Methadone Detox Should Be Considered by Anyone Taking Methadone

Investigations are underway into the increasing number of methadone deaths in North Carolina. Methadone has got to be one of most dangerous drugs around - it is just too easy to overdose, and combining it with alcohol or with other drugs can create unpredictable and, sometimes, deadly effects. Methadone kills twice as many people as heroin every year, and it seems the death toll might be on the rise -as is the number of people taking it. If you, or someone you care about is taking methadone, it might be wise to look into the possibility of doing a methadone detox as soon as possible.

If you don't think you're at risk, here are some statistics from the Centers for Disease Control.

The number of all poisoning deaths (that's right, dying from methadone is considered being poisoned) increased 54 percent (to 30,308) between 1999 and 2004. The number of poisoning deaths involving methadone increased 390 percent.

The number methadone related poisoning deaths were 4 percent of all poisoning related deaths in 1999, and by 2004 they measured 13 percent.

Between 2003 and 2004, all poisoning deaths increased 6 percent, while methadone related poisoning deaths increased 29 percent.

Between 73 and 79 percent of methadone related poisoning deaths were unintentional. Had they done a methadone detox program earlier, they might still be alive today.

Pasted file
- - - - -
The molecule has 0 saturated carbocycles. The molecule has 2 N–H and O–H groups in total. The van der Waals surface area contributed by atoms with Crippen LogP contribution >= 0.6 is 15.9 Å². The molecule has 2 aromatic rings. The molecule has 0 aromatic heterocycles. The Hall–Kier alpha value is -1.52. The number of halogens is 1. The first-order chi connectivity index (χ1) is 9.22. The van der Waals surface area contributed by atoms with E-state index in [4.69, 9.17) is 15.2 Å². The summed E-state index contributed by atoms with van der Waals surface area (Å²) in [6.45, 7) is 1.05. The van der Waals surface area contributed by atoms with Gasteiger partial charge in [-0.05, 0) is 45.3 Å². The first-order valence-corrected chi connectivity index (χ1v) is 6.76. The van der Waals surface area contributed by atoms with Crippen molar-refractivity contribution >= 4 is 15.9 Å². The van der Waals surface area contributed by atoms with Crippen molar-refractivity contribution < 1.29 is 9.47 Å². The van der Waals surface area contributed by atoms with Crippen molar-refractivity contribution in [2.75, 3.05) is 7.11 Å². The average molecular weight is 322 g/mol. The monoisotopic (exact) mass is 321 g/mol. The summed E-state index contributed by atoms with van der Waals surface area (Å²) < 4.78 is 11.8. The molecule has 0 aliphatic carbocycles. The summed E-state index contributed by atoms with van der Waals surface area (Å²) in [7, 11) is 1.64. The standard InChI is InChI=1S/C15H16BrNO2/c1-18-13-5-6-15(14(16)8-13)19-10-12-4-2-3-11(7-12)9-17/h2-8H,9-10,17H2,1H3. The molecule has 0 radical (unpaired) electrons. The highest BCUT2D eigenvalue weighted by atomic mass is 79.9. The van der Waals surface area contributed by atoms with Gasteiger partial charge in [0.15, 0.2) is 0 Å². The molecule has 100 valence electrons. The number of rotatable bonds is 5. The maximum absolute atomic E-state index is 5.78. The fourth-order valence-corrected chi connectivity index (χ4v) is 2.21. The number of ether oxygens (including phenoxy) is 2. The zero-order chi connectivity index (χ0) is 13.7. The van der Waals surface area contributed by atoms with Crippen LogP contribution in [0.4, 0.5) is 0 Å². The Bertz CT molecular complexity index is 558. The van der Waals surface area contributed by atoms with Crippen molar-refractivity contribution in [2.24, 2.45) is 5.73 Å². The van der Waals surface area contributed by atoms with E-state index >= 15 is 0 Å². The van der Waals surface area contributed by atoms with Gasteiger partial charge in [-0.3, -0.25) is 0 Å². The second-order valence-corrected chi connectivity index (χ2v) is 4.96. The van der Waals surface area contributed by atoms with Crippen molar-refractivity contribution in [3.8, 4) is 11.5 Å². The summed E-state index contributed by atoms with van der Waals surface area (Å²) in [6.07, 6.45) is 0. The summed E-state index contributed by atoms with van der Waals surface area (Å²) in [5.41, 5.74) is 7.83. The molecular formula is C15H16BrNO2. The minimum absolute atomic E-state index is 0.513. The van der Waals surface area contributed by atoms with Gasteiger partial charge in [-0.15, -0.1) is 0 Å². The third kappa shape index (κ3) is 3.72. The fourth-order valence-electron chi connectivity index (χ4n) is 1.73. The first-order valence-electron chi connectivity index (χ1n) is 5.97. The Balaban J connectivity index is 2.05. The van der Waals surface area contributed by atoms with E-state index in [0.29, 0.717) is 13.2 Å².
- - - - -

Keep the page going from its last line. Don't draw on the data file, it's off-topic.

By 2006, the situation had become so severe the Food and Drug Administration issued a public health warning about methadone. Here's what it said:

Patients should take methadone exactly as prescribed. Bigger doses can slow or stop breathing and can be fatal.

Patients taking methadone should not start or stop taking other medications or dietary supplements without talking to their health care provider. Taking other medicines or dietary supplements may reduce pain relief. They may also cause a toxic build-up of methadone.

Trouble signs: difficulty breathing, extreme fatigue or sleepiness, blurred vision, inability to think, talk or walk normally, feeling faint, dizzy or confused. If these signs occur, patients should get immediate medical help.

Many people think that because methadone is prescribed by a doctor, it's safe. The statistics tell us something else. Whether you're taking methadone as treatment for heroin addiction or for pain - which is what the majority of prescriptions are for these days - and even if you don't think you have a methadone addiction, you might want to consider other options. Methadone detox in a facility capable of handling drug addiction is the place to start.

Gloria is a freelance writer who contributes articles on health contact: